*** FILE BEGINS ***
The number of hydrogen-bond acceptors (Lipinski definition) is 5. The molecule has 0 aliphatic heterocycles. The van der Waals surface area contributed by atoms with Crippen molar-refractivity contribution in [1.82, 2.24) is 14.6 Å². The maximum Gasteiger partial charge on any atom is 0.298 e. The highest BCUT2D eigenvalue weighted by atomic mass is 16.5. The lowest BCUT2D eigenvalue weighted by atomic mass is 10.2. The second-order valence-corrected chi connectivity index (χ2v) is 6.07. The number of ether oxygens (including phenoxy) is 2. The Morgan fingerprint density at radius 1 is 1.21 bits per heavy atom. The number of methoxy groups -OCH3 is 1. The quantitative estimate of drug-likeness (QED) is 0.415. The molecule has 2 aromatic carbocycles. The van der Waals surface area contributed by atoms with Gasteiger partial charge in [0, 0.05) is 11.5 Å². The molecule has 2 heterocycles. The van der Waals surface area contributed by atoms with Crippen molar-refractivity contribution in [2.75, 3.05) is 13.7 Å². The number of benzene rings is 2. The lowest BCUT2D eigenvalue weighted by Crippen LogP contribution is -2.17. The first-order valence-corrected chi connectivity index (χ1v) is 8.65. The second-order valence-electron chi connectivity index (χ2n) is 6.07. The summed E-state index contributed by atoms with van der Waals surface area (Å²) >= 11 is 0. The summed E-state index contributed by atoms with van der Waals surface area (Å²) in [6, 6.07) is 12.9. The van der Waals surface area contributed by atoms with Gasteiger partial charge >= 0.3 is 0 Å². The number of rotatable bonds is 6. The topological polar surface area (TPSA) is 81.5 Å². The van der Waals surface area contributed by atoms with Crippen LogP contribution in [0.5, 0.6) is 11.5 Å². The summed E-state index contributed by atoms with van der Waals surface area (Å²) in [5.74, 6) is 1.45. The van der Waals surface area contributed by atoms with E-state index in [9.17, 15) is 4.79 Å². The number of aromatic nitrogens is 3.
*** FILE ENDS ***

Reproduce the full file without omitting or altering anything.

The number of hydrogen-bond acceptors (Lipinski definition) is 5. The molecule has 0 aliphatic heterocycles. The van der Waals surface area contributed by atoms with Crippen molar-refractivity contribution in [1.82, 2.24) is 14.6 Å². The maximum Gasteiger partial charge on any atom is 0.298 e. The highest BCUT2D eigenvalue weighted by atomic mass is 16.5. The lowest BCUT2D eigenvalue weighted by atomic mass is 10.2. The second-order valence-corrected chi connectivity index (χ2v) is 6.07. The number of ether oxygens (including phenoxy) is 2. The Morgan fingerprint density at radius 1 is 1.21 bits per heavy atom. The number of methoxy groups -OCH3 is 1. The quantitative estimate of drug-likeness (QED) is 0.415. The molecule has 2 aromatic carbocycles. The van der Waals surface area contributed by atoms with Gasteiger partial charge in [0, 0.05) is 11.5 Å². The molecule has 2 heterocycles. The van der Waals surface area contributed by atoms with Crippen molar-refractivity contribution in [2.75, 3.05) is 13.7 Å². The number of benzene rings is 2. The lowest BCUT2D eigenvalue weighted by Crippen LogP contribution is -2.17. The first-order valence-corrected chi connectivity index (χ1v) is 8.65. The second-order valence-electron chi connectivity index (χ2n) is 6.07. The summed E-state index contributed by atoms with van der Waals surface area (Å²) >= 11 is 0. The summed E-state index contributed by atoms with van der Waals surface area (Å²) in [6, 6.07) is 12.9. The van der Waals surface area contributed by atoms with Gasteiger partial charge >= 0.3 is 0 Å². The number of rotatable bonds is 6. The topological polar surface area (TPSA) is 81.5 Å². The van der Waals surface area contributed by atoms with Crippen LogP contribution in [0.5, 0.6) is 11.5 Å². The summed E-state index contributed by atoms with van der Waals surface area (Å²) in [5.74, 6) is 1.45. The van der Waals surface area contributed by atoms with E-state index in [9.17, 15) is 4.79 Å². The number of aromatic nitrogens is 3.